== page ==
The long ball to nowhere? The new League of Ireland season starts tonight… March 8, 2013Posted by guestposter in League of Ireland.
From anarchaeologist, the first in a weekly slot – which will have various regular contributors – about the LoI…
Friday evening will see the opening fixtures of the 2013 Airtricity League — or the League of Ireland if you’re one of those who still refers to the Aviva as Landsdowne Road. Twelve teams (six of them from Dublin if you include Bray Wanderers) will begin the campaign for the premier division title with another eight squads contesting the first division. Where the premier division has its adherents (and there are several quite partisan readers regularly on the CLR), it’s from the cold, sparsely populated terraces of the first division that the longer historical view can be appreciated, along with something of an associated underlying poignancy. For here can be witnessed at first hand the ebb and flow of Irish football, with once great teams such as Finn Harps and Longford Town still walking out in front of the fans, more in hope than expectation that the end of the season will see an ascension to the giddy heights of the premiership.
League of Ireland coverage is desultory at the best of times. RTÉ broadcasts a match most Fridays in the season yet the League remains the poor cousin of the national team. Not that this should put you off. One of the closing matches last season with St. Pat’s making the trip up to the Showgrounds in Sligo was possibly one of the best games I’ve ever seen, one all the more enjoyable given the poor performance of Trappatoni’s squad at the Euros, not to mention the balls-up of the German game at Landsdowne Road.
A personal bugbear is the amount of national squad supporters who’d never consider supporting a local team. Why’s that? You get various excuses, mostly to do with the fact that the League is shit or, as one denizen of Phibsborough told me, because of the ‘violence’ manifested in the menagerie of Garda dogs and horses which regularly patrols the streets around Dalymount during a home game (and you get some of that in Tallaght and Inchicore as well). Indeed the weather is often cited and it would be a foolish fan indeed who’d travel to Bray Wanderers’ Carlisle Grounds without the benefit of the type of survival gear generally issued to special forces operating in the cooler reaches of the Antarctic. Indeed the micro-climate in Richmond Park encourages the rain to sweep in horizontally from the north, drenching those seeking the meagre shelter of the covered stand. Yet there’s an obvious argument to be made regarding the quality of the national team and indeed a separate, though related, discussion to be had on the FAI’s reluctance to spend any more than the odd tenner on the youth game.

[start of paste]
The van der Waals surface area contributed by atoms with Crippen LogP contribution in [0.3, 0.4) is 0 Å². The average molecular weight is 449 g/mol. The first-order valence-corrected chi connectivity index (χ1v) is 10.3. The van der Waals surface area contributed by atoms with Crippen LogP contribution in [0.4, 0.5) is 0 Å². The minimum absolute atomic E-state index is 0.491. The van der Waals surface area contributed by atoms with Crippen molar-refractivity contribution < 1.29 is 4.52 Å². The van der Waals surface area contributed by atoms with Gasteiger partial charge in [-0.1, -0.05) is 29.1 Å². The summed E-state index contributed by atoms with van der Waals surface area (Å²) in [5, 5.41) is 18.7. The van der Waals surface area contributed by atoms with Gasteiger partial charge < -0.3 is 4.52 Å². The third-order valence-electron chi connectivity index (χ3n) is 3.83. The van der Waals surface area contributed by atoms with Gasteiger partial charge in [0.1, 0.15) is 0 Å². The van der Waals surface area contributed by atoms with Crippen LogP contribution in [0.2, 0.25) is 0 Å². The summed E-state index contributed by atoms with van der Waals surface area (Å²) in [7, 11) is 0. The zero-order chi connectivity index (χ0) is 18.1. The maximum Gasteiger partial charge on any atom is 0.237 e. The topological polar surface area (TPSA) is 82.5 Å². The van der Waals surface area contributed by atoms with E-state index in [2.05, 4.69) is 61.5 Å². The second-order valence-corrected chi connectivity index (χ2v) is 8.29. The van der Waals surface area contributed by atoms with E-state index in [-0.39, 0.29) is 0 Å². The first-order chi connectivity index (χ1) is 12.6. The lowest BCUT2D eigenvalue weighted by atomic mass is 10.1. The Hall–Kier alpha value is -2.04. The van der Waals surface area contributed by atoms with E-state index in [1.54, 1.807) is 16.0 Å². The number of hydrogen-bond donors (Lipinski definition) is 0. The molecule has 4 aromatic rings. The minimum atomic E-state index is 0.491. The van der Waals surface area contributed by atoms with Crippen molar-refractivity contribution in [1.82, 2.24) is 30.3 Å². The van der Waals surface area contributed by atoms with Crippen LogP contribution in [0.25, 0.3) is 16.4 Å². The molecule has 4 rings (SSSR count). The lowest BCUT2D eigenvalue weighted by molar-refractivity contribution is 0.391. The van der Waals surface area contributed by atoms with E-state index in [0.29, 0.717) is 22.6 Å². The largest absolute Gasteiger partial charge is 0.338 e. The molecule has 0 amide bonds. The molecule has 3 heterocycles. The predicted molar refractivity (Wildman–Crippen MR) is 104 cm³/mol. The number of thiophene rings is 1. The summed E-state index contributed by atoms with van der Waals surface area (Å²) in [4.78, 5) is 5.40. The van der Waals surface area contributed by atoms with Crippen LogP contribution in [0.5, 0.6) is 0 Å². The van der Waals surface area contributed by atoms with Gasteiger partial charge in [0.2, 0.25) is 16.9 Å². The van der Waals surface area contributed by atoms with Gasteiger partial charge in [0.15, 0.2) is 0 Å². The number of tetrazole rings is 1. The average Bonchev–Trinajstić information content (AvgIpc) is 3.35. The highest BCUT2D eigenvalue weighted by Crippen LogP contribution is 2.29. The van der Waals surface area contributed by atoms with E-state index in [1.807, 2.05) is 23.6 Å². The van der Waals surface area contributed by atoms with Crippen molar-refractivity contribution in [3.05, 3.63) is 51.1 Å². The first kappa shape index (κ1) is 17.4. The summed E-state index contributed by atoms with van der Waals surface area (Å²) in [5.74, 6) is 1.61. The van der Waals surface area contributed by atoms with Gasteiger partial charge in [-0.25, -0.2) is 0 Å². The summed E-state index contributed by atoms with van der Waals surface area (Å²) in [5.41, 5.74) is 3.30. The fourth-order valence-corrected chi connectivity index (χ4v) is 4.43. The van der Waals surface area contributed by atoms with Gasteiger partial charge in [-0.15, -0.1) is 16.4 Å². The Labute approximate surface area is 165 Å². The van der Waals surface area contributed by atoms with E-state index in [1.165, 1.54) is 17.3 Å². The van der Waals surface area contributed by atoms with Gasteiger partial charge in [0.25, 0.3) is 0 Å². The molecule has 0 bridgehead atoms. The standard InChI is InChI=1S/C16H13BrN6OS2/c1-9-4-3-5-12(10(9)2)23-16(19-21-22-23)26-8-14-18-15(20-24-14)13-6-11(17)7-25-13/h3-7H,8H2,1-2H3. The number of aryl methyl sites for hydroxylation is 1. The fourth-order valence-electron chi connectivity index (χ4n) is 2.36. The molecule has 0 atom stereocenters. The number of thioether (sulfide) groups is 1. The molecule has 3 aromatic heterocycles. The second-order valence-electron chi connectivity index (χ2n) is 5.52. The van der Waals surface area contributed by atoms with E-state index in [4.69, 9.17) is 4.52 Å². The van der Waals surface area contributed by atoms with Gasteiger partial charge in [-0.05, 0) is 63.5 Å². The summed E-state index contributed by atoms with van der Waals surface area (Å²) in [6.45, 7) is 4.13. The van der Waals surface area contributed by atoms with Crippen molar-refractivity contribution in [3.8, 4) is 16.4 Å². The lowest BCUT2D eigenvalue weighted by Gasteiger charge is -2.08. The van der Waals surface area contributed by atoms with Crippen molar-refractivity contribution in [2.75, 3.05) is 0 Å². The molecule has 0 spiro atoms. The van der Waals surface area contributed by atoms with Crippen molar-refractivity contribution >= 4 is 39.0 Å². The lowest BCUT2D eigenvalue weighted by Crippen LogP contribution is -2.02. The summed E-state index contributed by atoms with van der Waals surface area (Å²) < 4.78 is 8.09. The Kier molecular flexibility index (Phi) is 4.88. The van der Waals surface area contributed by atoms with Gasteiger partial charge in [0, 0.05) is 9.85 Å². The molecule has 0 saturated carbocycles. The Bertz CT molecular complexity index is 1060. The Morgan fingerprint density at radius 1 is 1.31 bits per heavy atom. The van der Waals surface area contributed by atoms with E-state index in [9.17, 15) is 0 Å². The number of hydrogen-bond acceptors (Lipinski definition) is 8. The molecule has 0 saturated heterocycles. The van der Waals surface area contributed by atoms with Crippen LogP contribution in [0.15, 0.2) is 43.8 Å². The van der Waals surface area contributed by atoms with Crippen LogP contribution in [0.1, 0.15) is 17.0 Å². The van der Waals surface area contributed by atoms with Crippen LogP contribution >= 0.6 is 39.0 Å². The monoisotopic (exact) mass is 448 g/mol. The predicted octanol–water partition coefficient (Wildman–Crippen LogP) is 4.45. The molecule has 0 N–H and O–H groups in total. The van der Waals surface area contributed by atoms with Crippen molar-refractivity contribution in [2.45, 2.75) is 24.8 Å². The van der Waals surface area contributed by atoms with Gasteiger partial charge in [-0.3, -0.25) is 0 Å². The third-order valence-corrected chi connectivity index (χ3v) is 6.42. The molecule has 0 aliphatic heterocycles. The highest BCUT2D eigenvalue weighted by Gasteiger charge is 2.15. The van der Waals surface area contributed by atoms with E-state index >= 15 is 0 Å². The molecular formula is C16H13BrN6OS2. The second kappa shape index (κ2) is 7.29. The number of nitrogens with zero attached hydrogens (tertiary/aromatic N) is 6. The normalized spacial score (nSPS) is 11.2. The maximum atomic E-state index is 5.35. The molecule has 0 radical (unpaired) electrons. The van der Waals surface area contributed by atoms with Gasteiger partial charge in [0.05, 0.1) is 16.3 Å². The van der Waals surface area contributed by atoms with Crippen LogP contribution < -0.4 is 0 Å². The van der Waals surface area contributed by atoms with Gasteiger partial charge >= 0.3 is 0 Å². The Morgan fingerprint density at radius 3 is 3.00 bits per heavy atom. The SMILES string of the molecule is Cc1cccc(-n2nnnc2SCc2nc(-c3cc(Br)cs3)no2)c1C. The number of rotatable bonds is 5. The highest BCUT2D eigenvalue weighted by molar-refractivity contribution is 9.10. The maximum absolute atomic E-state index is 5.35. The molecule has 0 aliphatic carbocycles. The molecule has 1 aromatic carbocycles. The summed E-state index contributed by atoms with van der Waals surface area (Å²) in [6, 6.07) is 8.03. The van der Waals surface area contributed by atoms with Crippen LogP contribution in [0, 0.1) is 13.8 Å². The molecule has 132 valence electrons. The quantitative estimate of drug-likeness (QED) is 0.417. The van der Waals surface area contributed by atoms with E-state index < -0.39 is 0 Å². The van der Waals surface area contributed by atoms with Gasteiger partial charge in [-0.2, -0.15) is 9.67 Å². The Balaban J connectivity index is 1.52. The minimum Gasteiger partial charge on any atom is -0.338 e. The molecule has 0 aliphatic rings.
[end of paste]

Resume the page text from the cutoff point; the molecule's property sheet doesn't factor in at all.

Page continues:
Having said that, other more political developments in the game have been encouraging, with the League’s anti-racism stance being taken up with gusto, certainly by a majority of self-styled ‘ultras’ supporting the bigger Dublin clubs. Yet Shamrock Rovers’ supporters didn’t cover themselves in non-sectarian glory in their recent Setanta Cup tie with Linfield where Pat’s ultras were a little off the mark taunting the ostensibly neutral Glentoran away fans on the ‘fleg’ situation in Belfast. And then of course there’s the c word. To what extent is the invisibility of the LoI a function of the perception that it’s the domain of the great unwashed? It certainly wasn’t an issue when I were a lad.
Where various LoI Facebook pages frequently descend into the type of asinine doggerel you’d read on politics.ie, the emergence of sites such as extratime.ie and the occasional snippets on Come Here To Me more than make up for the lack of coverage elsewhere, where poshball, bogball and stickfighting remain hegemonic. One entertaining development has been one fan’s live coverage of the Saints’ foreign exploits last season, often via a dodgy wifi connection, featuring a string of expletives very much undeleted. Here on the CLR we hope to provide readers with more of a, ahem… political analysis of the League over the coming months. We’ll obviously be watching how the teams perform on the pitch, but we hope to look further behind the scenes and make some sense of the League as a social construct. For the League has its own psychodrama, its ups and downs (and mostly downs) are certainly as fascinating as those going-ons across the water, if only considered as a local, slightly tarnished mirror. When Manchester United are considering selling Wayne Rooney for £30 million (because he’s ‘fat and ugly’ according to the 10 year old unreconstituted Liverpool supporter I live with), it’s instructive to consider how many LoI stadia could be picked up for a fraction of that sum (most of those in Dublin, according to the young fella, and probably the Showgrounds as well, if only for the views).
Over the season we’ll be looking at the performances of teams such as Dundalk FC who barely held on to their place last season but who are back with a new management regime and buckets of optimism, despite losing a pre-season friendly to the once mighty Finn Harps. And on that note, we’ll be looking at the often ignored first division too.
So the games to watch tonight are Dundalk and Shamrock Rovers in Oriel Park, with the added frisson of the Dundalk manager Stephen Kenny being the recent recipient of a P45 from the
Scum Hoops. And of course there’s the Munster derby on Sunday between newcomers Limerick FC and Cork City (in Thomond Park of all places), where the young midfielder Gearoid Morrissey can be expected to send the Rebel Army home with 3 points. In the first division the clash between Waterford United and Finn Harps may provide an early indication as to which team will progress next season, with an optimistic few quid on the men from Donegal.